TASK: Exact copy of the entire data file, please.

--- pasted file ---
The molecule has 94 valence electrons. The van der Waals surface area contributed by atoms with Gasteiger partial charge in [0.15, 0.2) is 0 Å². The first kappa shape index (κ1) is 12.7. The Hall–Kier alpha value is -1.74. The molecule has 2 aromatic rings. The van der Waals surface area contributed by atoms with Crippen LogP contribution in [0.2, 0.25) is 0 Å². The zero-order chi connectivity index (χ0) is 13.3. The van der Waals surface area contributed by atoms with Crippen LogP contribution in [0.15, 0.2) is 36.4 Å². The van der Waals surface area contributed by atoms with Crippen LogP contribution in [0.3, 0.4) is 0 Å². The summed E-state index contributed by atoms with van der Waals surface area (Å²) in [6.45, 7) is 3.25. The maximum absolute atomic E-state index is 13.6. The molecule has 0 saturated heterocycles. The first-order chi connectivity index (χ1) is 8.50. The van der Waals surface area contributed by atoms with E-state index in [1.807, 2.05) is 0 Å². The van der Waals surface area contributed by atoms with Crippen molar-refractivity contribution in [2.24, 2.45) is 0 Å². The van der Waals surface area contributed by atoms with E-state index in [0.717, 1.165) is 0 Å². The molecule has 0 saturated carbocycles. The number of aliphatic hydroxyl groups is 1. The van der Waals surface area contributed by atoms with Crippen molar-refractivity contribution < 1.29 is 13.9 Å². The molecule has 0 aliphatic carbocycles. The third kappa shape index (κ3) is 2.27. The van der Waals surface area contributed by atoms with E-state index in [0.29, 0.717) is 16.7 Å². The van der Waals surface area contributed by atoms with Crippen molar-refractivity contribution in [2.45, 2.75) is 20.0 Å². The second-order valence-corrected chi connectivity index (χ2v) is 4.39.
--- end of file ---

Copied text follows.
The molecule has 94 valence electrons. The van der Waals surface area contributed by atoms with Gasteiger partial charge in [0.15, 0.2) is 0 Å². The first kappa shape index (κ1) is 12.7. The Hall–Kier alpha value is -1.74. The molecule has 2 aromatic rings. The van der Waals surface area contributed by atoms with Crippen LogP contribution in [0.2, 0.25) is 0 Å². The zero-order chi connectivity index (χ0) is 13.3. The van der Waals surface area contributed by atoms with Crippen LogP contribution in [0.15, 0.2) is 36.4 Å². The van der Waals surface area contributed by atoms with Crippen LogP contribution in [0.3, 0.4) is 0 Å². The summed E-state index contributed by atoms with van der Waals surface area (Å²) in [6.45, 7) is 3.25. The maximum absolute atomic E-state index is 13.6. The molecule has 0 saturated heterocycles. The first-order chi connectivity index (χ1) is 8.50. The van der Waals surface area contributed by atoms with E-state index in [1.807, 2.05) is 0 Å². The van der Waals surface area contributed by atoms with Crippen molar-refractivity contribution in [2.24, 2.45) is 0 Å². The van der Waals surface area contributed by atoms with E-state index in [0.717, 1.165) is 0 Å². The molecule has 0 saturated carbocycles. The number of aliphatic hydroxyl groups is 1. The van der Waals surface area contributed by atoms with Crippen molar-refractivity contribution < 1.29 is 13.9 Å². The molecule has 0 aliphatic carbocycles. The third kappa shape index (κ3) is 2.27. The van der Waals surface area contributed by atoms with E-state index in [0.29, 0.717) is 16.7 Å². The van der Waals surface area contributed by atoms with Crippen molar-refractivity contribution in [2.45, 2.75) is 20.0 Å². The second-order valence-corrected chi connectivity index (χ2v) is 4.39.